After about 2 miles hiking north towards the Seward Assembly area, we broke off of the official trail and took a right up a herd path towards Seward Mountain. Although we were not sure the point at which we were supposed to break off the main trail, it is really obvious when you see it. The main trail bends to the left sharply, and you can see a fainter trail go straight. There is a small cairn in the middle of the path marking the spot. To our relief, there were faint tracks up the herd path, but they were a few days old. And as we started to gain more and more elevation climbing Seward mountain, the tracks became fainter and fainter and the snow got deeper and deeper. The herd path led us right in between Seward and Donaldson in a few miles, but there was so much snow and the trail was so faint that we blew right past the junction to Seward and ended up on top of Donaldson. Near 3500 feet there were 3 to 4 feet of fresh powder and few signs of humans. The scenery was spectacular!
hiking up between Seward and Donaldson
By the time we summitted Donaldson, the group was too tired and it was getting too dark to do anything but camp. So we called it a night and decided we would have to reassess our options in the morning.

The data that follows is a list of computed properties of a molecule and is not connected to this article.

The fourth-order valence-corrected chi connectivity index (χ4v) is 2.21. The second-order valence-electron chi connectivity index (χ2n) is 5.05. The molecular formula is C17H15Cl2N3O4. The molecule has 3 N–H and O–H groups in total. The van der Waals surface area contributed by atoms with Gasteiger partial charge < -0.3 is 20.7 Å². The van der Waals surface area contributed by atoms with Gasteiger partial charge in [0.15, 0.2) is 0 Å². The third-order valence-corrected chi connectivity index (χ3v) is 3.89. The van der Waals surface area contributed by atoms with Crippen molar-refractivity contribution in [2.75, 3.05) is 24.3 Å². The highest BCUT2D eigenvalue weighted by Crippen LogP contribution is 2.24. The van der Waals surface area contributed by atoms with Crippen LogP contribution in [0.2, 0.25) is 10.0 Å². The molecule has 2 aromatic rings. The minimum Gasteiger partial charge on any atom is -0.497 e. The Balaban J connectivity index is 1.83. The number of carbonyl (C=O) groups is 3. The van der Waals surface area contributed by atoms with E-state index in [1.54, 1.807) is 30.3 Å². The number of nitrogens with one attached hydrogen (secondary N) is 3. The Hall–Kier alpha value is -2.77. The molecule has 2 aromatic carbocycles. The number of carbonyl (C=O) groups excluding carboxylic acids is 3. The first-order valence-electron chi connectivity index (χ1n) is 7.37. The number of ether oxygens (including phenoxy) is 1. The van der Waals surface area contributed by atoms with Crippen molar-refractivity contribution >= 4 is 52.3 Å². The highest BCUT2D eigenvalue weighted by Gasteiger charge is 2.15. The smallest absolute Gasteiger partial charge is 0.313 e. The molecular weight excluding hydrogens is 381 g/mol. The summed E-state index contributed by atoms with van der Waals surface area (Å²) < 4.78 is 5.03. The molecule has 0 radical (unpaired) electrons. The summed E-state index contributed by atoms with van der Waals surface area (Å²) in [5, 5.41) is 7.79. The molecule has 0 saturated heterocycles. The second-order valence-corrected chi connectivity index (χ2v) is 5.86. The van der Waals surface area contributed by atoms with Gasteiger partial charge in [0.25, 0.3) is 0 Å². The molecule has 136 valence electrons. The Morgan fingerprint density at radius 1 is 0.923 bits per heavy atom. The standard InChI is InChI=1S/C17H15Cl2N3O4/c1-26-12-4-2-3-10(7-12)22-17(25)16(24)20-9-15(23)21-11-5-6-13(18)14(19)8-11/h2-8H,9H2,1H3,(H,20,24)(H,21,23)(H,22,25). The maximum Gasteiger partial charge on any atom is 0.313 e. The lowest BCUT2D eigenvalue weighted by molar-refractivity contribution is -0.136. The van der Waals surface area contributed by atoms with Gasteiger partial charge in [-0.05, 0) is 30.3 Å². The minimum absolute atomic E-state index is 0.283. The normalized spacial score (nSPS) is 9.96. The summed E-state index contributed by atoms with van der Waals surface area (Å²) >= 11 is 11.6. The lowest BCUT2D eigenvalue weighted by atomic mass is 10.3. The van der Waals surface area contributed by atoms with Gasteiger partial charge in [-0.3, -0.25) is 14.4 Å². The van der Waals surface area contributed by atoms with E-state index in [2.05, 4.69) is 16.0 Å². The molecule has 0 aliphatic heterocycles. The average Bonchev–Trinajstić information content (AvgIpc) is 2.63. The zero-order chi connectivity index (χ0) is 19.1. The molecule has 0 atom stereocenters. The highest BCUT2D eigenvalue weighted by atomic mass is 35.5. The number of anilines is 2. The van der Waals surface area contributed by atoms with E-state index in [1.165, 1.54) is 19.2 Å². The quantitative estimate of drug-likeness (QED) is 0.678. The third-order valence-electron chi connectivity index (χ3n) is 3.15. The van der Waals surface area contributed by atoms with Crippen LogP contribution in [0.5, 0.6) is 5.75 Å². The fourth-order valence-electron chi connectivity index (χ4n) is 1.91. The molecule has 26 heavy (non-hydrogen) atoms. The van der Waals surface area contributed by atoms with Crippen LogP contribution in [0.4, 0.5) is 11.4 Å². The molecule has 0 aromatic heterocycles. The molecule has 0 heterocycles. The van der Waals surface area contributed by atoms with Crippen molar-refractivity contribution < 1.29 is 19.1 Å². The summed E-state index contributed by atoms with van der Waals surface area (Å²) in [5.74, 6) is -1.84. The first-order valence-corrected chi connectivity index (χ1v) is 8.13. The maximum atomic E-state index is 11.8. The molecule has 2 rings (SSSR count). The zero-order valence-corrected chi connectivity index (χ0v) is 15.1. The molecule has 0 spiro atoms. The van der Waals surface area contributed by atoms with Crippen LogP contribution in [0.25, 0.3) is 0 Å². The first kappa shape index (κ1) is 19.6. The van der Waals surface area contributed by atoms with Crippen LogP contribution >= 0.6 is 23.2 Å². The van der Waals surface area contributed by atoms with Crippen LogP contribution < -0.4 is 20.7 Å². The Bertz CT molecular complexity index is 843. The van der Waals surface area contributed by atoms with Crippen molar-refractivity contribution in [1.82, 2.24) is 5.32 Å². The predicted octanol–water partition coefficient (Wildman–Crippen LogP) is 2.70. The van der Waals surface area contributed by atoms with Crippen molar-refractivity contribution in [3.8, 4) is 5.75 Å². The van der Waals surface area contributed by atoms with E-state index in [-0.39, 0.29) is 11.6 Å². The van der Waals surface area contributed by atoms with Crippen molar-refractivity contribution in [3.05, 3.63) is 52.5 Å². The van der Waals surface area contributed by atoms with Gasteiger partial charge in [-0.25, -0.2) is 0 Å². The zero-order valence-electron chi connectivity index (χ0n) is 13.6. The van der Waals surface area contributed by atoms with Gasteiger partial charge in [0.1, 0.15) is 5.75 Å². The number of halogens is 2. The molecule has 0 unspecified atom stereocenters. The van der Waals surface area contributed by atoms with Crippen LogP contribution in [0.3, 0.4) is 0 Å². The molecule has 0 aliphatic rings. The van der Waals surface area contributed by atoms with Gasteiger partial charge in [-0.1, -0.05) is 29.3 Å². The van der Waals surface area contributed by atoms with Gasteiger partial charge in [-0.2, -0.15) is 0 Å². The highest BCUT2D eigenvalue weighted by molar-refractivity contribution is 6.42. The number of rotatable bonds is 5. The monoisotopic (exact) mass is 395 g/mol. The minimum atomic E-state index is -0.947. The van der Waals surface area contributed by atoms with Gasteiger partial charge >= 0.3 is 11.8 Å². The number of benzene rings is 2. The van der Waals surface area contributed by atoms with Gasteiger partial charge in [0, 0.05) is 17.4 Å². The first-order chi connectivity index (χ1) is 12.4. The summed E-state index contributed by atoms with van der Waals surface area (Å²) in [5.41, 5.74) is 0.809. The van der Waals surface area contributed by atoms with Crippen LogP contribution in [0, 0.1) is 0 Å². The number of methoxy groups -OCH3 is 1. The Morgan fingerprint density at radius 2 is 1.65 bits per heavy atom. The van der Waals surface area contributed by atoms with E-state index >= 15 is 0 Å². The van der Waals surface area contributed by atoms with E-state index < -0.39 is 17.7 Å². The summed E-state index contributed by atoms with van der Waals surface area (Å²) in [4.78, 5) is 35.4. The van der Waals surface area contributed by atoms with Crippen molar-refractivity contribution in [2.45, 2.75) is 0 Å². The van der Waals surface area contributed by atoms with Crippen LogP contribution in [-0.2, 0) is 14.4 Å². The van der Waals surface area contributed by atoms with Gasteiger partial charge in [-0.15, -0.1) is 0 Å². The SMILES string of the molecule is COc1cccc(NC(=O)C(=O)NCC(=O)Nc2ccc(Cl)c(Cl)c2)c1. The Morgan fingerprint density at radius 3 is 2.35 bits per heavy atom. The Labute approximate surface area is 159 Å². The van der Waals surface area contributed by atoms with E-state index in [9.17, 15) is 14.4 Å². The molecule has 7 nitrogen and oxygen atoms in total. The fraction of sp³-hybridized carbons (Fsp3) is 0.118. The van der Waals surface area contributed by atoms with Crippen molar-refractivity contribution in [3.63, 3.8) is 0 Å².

The next morning was spectacular. Once the morning clouds burned off, we had crystal-clear views of Seward to the North, the High peaks to the North East, and the Santanonis to the east.
from summit of Seward, looking East towards Santanonis
from summit of Seward, looking NE towards High Peaks
We decided to first head south get the Emmons summit. Again we had to break trail, but we had fresh legs and it was only a half-mile, so not bad. It was bright sun and fantastic views, so our spirits were high. But it took well over an hour to get back. We then headed North towards Seward. We again passed the junction because the trail had not been touched (well, there wasn't really trail at all). We ran into the only people we saw the whole weekend at that point - some hikers from Canada. With their help and GPS, we found the spot where the trail to Seward should have been. After several hours of slow, sometimes aimless bushwacking between Donaldson and Seward, we found a clearing that led to Seward. We confirmed on GPS this was the herd path. But we still had to break trail, and it took past 3pm to reach the summit of Seward. I thought we would see a broken trail to the Seward summit from the opposite side (coming from the Ward Trail) but interestingly, there was nothing. I guess the snowstorm the week before really buried these mountains, or else not many people had made it up Seward this winter.
near summit of Seward, approaching from South
summit of Seward
We were back at the junction between Seward and Donaldson in less than an hour, but we were totally drained of all energy. The original plan would have required we made it to the Ward Trail by the end of the first day and at this pace it would have been a challenge to reach it by the end of second day. There was no way we could have completed the Santanonis this weekend, so we turned back and headed out. We reached the cars around 9:30pm.
We didn't complete our original plan, but it was fun weekend. Never before have I had to break trail for practically the entire trip.